<h4>
File details
</h4>
Filename: note.exe

File size: 13824 bytes
MD5: 8657e82b7ebc8c92e31b9462b642356b
SHA1: be3c1ddb357948e573af202430a974fcd7b150de
PEiD: -

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<h4>
How does it work ?
</h4>
Note exe is executed and drops the following files :

QUOTE
%Temp%\[RANDOM FILE NAME].tmp.exe
%System%\mt_32.dll
%System%\winload.dll
Notes: %Temp% - By default, this is C:\Documents and Settings\[UserName]\Local Settings\Temp\ (Windows NT/2000/XP).
%System% refers to the System folder. By default, this is C:\Windows\System (Windows 95/98/Me), C:\Winnt\System32 (Windows NT/2000), or C:\Windows\System32 (Windows XP).


%System%\winload.dll is registered as a BHO object and under the SharedTaskScheduler key. (The entries in this registry section run automatically when you start windows - XP, NT, 2000 only.)

QUOTE
O2 - BHO: COM+ Service - {3C49DDAC-3DA4-4743-AF6C-5974FEAF875C} - C:\WINDOWS\system32\winload.dll
O22 - SharedTaskScheduler: COM+ Service - {3C49DDAC-3DA4-4743-AF6C-5974FEAF875C} - C:\WINDOWS\system32\winload.dll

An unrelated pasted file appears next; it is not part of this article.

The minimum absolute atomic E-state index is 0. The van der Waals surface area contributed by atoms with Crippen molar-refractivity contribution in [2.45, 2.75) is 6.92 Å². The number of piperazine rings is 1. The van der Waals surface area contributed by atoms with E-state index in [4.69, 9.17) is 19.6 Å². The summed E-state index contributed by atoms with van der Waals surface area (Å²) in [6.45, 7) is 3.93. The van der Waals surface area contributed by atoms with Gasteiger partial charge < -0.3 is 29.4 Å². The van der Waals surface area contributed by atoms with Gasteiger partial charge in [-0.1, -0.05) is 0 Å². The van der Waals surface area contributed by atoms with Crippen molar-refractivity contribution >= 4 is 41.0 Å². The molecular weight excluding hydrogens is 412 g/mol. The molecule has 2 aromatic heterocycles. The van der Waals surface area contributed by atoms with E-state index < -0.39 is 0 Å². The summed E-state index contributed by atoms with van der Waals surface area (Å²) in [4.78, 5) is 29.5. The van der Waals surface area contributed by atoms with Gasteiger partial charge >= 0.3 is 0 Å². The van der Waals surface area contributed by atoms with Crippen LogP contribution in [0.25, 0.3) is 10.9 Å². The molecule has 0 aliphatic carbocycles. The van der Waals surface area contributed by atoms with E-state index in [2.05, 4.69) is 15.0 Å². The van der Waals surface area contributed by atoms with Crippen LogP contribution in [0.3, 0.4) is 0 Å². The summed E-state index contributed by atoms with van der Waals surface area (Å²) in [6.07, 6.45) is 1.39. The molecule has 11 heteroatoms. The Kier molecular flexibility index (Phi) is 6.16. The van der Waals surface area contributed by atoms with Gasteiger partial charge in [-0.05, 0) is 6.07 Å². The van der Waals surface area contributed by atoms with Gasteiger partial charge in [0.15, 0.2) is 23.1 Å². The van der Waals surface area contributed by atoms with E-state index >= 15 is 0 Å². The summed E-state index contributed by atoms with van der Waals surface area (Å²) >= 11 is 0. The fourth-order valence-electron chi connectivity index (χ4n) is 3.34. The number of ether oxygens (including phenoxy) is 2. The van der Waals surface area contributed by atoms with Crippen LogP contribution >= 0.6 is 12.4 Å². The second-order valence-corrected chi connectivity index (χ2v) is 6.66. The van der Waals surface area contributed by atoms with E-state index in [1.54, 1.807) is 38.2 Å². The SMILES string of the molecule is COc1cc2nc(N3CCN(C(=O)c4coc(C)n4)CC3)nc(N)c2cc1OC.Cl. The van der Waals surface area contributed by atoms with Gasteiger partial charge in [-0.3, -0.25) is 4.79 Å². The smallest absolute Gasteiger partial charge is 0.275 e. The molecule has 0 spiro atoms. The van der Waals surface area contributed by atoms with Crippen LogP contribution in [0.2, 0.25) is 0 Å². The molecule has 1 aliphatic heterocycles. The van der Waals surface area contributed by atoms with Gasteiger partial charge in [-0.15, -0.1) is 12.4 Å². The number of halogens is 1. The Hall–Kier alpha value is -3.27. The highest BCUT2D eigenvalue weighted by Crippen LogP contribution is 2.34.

[RANDOM FILE NAME].tmp.exe is excuted with the following command line arguments: i [REMOTE HOST] [REMOTE PAGE].php
[REMOTE HOST] and [REMOTE PAGE].php are retrieved from %System%\mt_32.dll - See Additional notes section for more information about mt_32.dll.

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Once loaded into memory, a hidden instance of wab.exe (Address Book) is excuted and account information is retrieved.

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Next step is a hidden instance of Internet Explorer. Code is injected into the iexplore.exe process. (New memory page)
The trojan starts to download plugins from the server using the HTTP protocol. One by one they are mapped into memory under the hidden iexplore process.

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Note: At the time of the writeup, the IEFileGrabber.dll and IEKeyLogger.dll were not available on the remote server.

QUOTE
Connecting to t1ssot.cn|203.117.175.109|:80... connected.